• That amendment may be ratified on behalf of several state governments by placing them under President’s Rule for a limited period.
  • This route may be used to abrogate any state law, and thereafter future elected regimes in the state may be prevented from restoring its old law, by stripping it of its legislative competence.

Conclusion

  • Anyone challenging the constitutionality of the President’s Constitutional Order and the declaration of article 370 as inoperative, will also have to seek a verdict that imposes judicial limitations on the extent to which article 356 can be used to undermine the will of the states.

IT’s Input

What is President’s Rule in the Indian context?

  • The imposition of Article 356 of the Constitution on a State following the failure of constitutional machinery is called President’s Rule in India.

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  • Once the President’s Rule has been imposed on a state, the elected state government will be temporarily dissolved, and the Governor, who is appointed by the government at the Centre, will replace the Chief Minister as the chief executive of the State.
  • The state will fall under the direct control of the Union government, and the Governor will continue to be head the proceedings, representing the President of India.
  • Article 356 is inspired by sections 93 of the Government of India Act, 1935, which provided that if a Governor of a province was satisfied that a situation had arisen in which the government of the province cannot be carried on in accordance with the provisions of the said Act, he could assume to himself all or any of the powers of the government and discharge those functions in his discretion.
  • The imposition of the President’s rule requires the sanction of both the houses of Parliament. If approved, it can go on for a period of six months.
  • However, the imposition cannot be extended for more than three years, and needs to be brought before the two houses every six months for approval.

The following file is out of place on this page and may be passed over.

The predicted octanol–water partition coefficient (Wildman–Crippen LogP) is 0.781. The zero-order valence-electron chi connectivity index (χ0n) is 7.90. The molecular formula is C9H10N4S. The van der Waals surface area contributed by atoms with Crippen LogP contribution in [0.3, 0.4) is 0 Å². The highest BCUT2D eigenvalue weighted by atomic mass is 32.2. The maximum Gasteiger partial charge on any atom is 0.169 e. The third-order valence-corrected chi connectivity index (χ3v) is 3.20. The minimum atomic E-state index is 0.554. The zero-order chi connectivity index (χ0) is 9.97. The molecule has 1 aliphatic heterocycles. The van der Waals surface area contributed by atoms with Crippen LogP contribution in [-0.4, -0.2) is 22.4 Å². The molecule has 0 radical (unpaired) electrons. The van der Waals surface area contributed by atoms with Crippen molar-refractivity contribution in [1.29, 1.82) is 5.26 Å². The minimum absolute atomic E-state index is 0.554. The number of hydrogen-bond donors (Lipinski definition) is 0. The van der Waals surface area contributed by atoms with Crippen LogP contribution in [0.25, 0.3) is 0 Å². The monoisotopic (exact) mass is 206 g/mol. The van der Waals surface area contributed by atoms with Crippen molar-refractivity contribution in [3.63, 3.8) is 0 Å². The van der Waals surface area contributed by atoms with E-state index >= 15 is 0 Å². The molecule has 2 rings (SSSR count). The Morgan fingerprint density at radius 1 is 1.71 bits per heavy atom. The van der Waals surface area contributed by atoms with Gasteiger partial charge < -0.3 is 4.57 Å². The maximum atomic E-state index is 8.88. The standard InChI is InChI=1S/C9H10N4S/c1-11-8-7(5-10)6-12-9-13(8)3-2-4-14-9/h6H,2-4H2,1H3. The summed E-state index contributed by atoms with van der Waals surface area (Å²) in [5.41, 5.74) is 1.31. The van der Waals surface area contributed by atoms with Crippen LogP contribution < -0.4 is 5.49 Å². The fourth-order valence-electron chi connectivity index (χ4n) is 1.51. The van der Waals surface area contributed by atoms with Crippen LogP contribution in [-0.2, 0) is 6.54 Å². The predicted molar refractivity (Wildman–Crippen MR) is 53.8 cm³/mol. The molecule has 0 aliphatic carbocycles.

When can President’s Rule be imposed on a state?

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  • State Legislature is unable to elect a leader as Chief Minister
  • Collapse of a Coalition due to disagreements, parting ways within the members
  • Serious breakdown law and order
  • Elections postponed due to ineludible reasons
  • Loss of majority in the state assembly
  • Shoot up of insurgency or rebellion

Criticism

  • Article 356 has been widely criticised for giving provisions for the party/coalition in the Centre to misuse democratic powers for political gains. Dr BR Ambedkar called it ‘the death letter of Indian Constitution’.
  • The rival parties running governments in various states were dissolved by those at the Centre by making use of the Article. The dismissal of the Communist government in Kerala by Jawaharlal Nehru in July 1959, and the 21 instances during the period 1975-1979 are often considered as examples of the misuse of the President’s Rule.

Key Facts

  • Uttar Pradesh is the Indian state upon which the President’s Rule has been imposed for the most number of times.
  • The Governor’s Rule imposed on Jammu and Kashmir for a span of six years (19 January 1990 – 9 October 1996) is the longest one the country has ever witnessed.
  • Chattisgarh and Telangana are the only Indian states that have never slipped to President’s rule.
  • In 1994, the Supreme Court delivered a landmark judgement in the SR Bommai vs Union of India case, introducing certain guidelines to check the unwarranted intrusion of the central government and the imposition of Article 356 for political gains.